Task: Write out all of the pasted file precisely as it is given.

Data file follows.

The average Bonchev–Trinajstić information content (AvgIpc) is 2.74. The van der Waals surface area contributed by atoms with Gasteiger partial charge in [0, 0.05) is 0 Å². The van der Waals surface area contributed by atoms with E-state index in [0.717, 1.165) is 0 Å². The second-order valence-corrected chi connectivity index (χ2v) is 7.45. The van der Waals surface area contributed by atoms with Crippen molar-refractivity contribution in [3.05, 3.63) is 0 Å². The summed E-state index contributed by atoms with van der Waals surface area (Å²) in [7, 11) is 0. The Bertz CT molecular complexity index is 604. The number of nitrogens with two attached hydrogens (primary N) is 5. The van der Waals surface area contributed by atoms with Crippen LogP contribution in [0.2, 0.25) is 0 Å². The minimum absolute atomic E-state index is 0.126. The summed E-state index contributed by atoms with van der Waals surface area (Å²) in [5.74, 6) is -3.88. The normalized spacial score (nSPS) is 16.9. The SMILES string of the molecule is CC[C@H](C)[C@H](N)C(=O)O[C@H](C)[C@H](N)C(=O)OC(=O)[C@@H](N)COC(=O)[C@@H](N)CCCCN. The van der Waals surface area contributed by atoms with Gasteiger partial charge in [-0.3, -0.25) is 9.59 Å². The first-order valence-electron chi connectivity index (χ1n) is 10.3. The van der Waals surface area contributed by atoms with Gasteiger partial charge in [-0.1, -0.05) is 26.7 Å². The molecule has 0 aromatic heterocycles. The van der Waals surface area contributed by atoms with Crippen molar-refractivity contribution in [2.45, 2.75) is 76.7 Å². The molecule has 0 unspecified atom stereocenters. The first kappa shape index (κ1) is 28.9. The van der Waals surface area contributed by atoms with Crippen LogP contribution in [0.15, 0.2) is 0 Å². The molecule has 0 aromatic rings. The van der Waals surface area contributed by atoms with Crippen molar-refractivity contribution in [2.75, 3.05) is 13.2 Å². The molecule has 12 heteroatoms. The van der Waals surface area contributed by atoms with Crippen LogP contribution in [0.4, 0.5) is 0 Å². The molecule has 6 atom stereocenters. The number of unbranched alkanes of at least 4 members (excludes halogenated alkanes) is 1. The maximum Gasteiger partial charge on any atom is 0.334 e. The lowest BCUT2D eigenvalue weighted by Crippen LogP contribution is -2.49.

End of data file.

The average Bonchev–Trinajstić information content (AvgIpc) is 2.74. The van der Waals surface area contributed by atoms with Gasteiger partial charge in [0, 0.05) is 0 Å². The van der Waals surface area contributed by atoms with E-state index in [0.717, 1.165) is 0 Å². The second-order valence-corrected chi connectivity index (χ2v) is 7.45. The van der Waals surface area contributed by atoms with Crippen molar-refractivity contribution in [3.05, 3.63) is 0 Å². The summed E-state index contributed by atoms with van der Waals surface area (Å²) in [7, 11) is 0. The Bertz CT molecular complexity index is 604. The number of nitrogens with two attached hydrogens (primary N) is 5. The van der Waals surface area contributed by atoms with Crippen LogP contribution in [0.2, 0.25) is 0 Å². The minimum absolute atomic E-state index is 0.126. The summed E-state index contributed by atoms with van der Waals surface area (Å²) in [5.74, 6) is -3.88. The normalized spacial score (nSPS) is 16.9. The SMILES string of the molecule is CC[C@H](C)[C@H](N)C(=O)O[C@H](C)[C@H](N)C(=O)OC(=O)[C@@H](N)COC(=O)[C@@H](N)CCCCN. The van der Waals surface area contributed by atoms with Gasteiger partial charge in [-0.3, -0.25) is 9.59 Å². The first-order valence-electron chi connectivity index (χ1n) is 10.3. The van der Waals surface area contributed by atoms with Gasteiger partial charge in [-0.1, -0.05) is 26.7 Å². The molecule has 0 aromatic heterocycles. The van der Waals surface area contributed by atoms with Crippen molar-refractivity contribution in [2.45, 2.75) is 76.7 Å². The molecule has 0 unspecified atom stereocenters. The first kappa shape index (κ1) is 28.9. The van der Waals surface area contributed by atoms with Crippen LogP contribution in [0.15, 0.2) is 0 Å². The molecule has 0 aromatic rings. The van der Waals surface area contributed by atoms with Crippen molar-refractivity contribution in [2.75, 3.05) is 13.2 Å². The molecule has 12 heteroatoms. The van der Waals surface area contributed by atoms with Crippen LogP contribution in [0.4, 0.5) is 0 Å². The molecule has 6 atom stereocenters. The number of unbranched alkanes of at least 4 members (excludes halogenated alkanes) is 1. The maximum Gasteiger partial charge on any atom is 0.334 e. The lowest BCUT2D eigenvalue weighted by Crippen LogP contribution is -2.49.